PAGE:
Hope that helps! :)

Regards,
Neeti.


I have some follow up questions about the following sentence:

Mariana believes that altruism exists even in today’s day and age — that people can help others without any selfish motives is not an idea that is too unrealistic to exist in a society that thrives on rewarding individualism.

1) The sentence after the hyphen modifies "altruism" but also the author adds more information. So "altruism" need not be close to the hyphen as possible. One of the rule which comes to my mind was usage of Noun+Noun modifier. It is very versatile in the application because it can modify any part of the sentence and also modify the whole preceding phrase. Can you please confirm if same is the case with hyphen usage.
2) The reason why I am asking you is because, in OG 13 Question # 138 - Correct Option
"Although heirloom tomatoes, grown from seeds saved during the previous year, appear less appetizing than most of their round and red supermarket cousinsthey are often green and striped, or have plenty of bumps and bruises—heirlooms are more flavorful and thus in increasing demand."
The noun is closest to the hyphen.
OG 13 Question # 98 - Correct Option.
"Ranked as one of the most important of Europe's young playwrights, Franz Xaver Kroetz has written 40 plays; his workstranslated into more than 30 languages—are produced more often than those of any other contemporary German dramatist.
The noun is closest to the hyphen.


Dear Kinjal,

Since you have cited your analysis for the mentioned two official questions to raise a query about the example sentence, let me address your analysis first:

Your analysis:
in OG 13 Question # 138 - Correct Option
"Although heirloom tomatoes, grown from seeds saved during the previous year, appear less appetizing than most of their round and red supermarket cousins—they are often green and striped, or have plenty of bumps and bruises—heirlooms are more flavorful and thus in increasing demand."
The noun is closest to the hyphen.

My comments:
Per your analysis, the portion between the two dashes — they are often green and striped, or have plenty of bumps and bruises— modifies red supermarket cousins. My question is does this modification make logical sense? If we take this modification in to consideration, we are effectively saying that the comparatively appealing, red supermarket cousins are:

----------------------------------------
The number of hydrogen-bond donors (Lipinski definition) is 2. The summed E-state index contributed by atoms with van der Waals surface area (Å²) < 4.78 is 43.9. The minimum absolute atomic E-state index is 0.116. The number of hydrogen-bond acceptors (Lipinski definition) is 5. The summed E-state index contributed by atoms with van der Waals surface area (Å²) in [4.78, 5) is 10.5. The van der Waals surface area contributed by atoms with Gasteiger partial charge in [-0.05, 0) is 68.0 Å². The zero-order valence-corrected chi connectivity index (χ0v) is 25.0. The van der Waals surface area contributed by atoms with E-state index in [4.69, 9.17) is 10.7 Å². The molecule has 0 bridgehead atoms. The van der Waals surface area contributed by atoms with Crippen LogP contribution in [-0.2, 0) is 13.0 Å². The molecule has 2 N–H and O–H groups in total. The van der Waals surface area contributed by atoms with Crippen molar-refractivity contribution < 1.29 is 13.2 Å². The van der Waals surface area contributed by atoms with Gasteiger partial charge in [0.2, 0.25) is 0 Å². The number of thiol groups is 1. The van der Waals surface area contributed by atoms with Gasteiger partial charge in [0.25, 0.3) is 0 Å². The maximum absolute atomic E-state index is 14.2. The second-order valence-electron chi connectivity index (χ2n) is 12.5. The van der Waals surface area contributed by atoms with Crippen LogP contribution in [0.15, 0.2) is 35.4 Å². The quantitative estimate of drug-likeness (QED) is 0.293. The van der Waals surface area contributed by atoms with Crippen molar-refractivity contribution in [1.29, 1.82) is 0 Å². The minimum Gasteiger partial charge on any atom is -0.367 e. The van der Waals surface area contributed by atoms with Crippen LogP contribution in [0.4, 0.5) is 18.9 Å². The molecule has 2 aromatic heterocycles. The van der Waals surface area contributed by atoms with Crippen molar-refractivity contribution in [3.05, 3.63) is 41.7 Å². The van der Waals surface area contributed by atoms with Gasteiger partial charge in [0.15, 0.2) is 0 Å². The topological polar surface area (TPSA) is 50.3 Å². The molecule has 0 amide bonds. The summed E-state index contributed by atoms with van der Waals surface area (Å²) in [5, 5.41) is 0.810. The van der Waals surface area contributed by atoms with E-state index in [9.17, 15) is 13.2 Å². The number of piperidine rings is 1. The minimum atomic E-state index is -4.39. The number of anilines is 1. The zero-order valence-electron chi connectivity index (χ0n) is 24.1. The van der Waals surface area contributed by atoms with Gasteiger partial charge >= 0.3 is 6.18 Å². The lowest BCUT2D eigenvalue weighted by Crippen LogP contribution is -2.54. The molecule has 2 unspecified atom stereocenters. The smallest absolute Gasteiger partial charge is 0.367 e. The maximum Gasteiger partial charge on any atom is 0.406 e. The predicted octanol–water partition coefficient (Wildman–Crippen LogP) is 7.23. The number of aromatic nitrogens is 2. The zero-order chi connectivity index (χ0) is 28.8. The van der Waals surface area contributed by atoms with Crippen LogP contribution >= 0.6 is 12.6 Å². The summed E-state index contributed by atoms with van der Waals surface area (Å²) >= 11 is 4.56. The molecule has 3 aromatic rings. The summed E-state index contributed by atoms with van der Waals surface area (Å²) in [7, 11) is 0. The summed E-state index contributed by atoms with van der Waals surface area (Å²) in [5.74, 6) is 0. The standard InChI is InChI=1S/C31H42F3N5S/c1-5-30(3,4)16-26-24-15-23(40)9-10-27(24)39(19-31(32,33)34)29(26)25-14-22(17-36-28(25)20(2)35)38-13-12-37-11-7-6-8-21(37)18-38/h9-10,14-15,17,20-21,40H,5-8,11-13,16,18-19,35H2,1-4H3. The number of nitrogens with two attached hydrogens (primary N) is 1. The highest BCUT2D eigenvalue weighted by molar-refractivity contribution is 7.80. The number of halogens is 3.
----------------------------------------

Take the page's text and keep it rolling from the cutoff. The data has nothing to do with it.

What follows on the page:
1. green and striped
2. and have plenty of bumps and bruises

Please reconsider the structure of the sentence, keeping in mind the logical meaning that the author wants to convey. I am sure you’ll be able to see the role dash plays in this sentence and the example sentence then. :)

Your analysis:
OG 13 Question # 98 - Correct Option.
"Ranked as one of the most important of Europe's young playwrights, Franz Xaver Kroetz has written 40 plays; his works—translated into more than 30 languages—are produced more often than those of any other contemporary German dramatist.
The noun is closest to the hyphen.

My comments:

In the above sentence, the purpose of the author is indeed to modify “his works” and this is the precise reason that the author has inserted the modifier here. There is nothing else before the dash here (taking in to account only the portion after the semi-colon). So, the point about the noun being closest to the dash is not relevant in this case.

In all, as pointed to you in my earlier post, the idea behind using the dash is the same: separating parts of a sentence while adding more information. :)

Hope the above discussion helps!

Regards,

Neeti.
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Re: Some anthropologists believe that the genetic homogeneity ev [#permalink] New post 22 Jun 2012, 21:48
that at some time - Does this sound ok??
I thought its awkward so chose C. :(
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Re: Some anthropologists believe that the genetic homogeneity ev [#permalink] New post 25 Sep 2012, 09:27
ChrisLele wrote:
In answer choice (A) there is a problem with modification. (A) is implying that our ancestors greatly reduced their own numbers (this is incorrect because it was the event that greatly reduced ancestors). When we have an independent clause followed by a participle phrase (one that starts with a gerund and serves as an adjective clause), the participle phrase modifies the subject of the sentence.

In non-grammarese: 'ancestors' is the subject of the independent clause, 'at some time...' and because of the comma after event, we have the incorrect meaning. It was not the ancestors but an event that 'reduced their numbers.'

Therefore, we want to make sure that it is clear that 'event' is 'greatly reducing the numbers.' One way to fix that is by using the relative pronoun 'that.' In (B), we have 'an event that greatly reduced their numbers' that does a good job of correcting the error in (A).

Therefore (B) is the answer.


Use of 'that' in 'that greatly reduced their numbers" sounds good as you explained but how's the use of 'that' in "that at some time in the past.." justified. Please explain.
If "that at some time in the past.." were parallel to "that the genetic homogeneity..", shouldn't the sentence rather look like:
Some people believe that X and that Y.
The sentence as it looks to me actually is like this:
Some people believe something population bottleneck - definition of population bottleneck.